ANDREW SCHOULTZ's works are colorful, multi-layered and above all, opulent. But the American artist does not communicate through one obvious centerpiece that can be seen with a hasty glance. Whether with large-scale murals and installations or smaller works such as drawings and paintings, Schoultz reveals in small details, using a precise and detailed approach to build up the bigger picture. The technique, which requires diligence, is also a stylistic device symbolizing the complex issues Schoultz tackles.
Schoultz's works tell stories about everyday life and serve as commentary on political issues, international relations, environmental degradation and the merger of man and nature.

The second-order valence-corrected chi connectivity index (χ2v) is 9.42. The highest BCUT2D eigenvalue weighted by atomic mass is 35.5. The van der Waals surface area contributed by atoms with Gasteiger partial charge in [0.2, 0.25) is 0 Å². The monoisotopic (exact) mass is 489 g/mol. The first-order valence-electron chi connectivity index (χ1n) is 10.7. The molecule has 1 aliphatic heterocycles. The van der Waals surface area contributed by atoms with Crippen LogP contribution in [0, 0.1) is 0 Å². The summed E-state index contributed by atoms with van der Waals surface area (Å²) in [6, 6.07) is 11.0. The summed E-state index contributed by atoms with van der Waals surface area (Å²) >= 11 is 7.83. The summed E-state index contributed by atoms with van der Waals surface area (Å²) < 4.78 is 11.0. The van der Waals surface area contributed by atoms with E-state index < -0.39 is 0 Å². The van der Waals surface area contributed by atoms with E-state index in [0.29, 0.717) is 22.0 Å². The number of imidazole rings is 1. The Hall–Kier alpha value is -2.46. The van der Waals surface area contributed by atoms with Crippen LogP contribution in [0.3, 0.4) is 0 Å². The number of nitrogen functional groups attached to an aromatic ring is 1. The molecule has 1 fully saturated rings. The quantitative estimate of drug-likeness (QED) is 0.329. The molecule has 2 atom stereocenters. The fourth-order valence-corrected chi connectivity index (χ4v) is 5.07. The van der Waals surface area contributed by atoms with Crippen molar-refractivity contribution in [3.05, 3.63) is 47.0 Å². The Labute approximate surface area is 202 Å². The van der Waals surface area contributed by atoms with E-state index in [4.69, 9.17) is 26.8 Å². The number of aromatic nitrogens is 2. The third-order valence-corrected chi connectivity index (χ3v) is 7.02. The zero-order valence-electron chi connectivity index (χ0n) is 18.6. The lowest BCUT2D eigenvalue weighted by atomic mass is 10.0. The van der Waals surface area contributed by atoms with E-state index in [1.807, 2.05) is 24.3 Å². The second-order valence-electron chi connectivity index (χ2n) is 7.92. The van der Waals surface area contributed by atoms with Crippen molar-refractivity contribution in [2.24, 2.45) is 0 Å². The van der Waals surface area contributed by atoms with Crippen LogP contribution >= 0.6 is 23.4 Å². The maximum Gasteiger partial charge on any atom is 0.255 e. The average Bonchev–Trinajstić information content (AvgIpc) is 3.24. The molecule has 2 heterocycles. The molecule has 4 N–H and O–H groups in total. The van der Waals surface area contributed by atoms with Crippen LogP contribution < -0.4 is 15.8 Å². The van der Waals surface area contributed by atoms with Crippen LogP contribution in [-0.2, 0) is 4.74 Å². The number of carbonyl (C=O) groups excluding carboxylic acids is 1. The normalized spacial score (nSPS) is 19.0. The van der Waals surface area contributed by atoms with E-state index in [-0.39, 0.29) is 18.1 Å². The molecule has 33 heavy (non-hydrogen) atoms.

For Broken Order - his first solo exhibition at Ruttkowski;68 gallery - Schoultz was inspired by the orderliness of a bygone era that helped preserve physical evidence of history. For example, patterns in Persian Tapestries as well as well as the delicate and ornate borders often painted around the edges of Persian miniature paintings or the work of early German map making such as The Nuremburg Chronicle of 1492. Schoultz addresses today's trouble spots and geopolitical disagreements by referring to the past.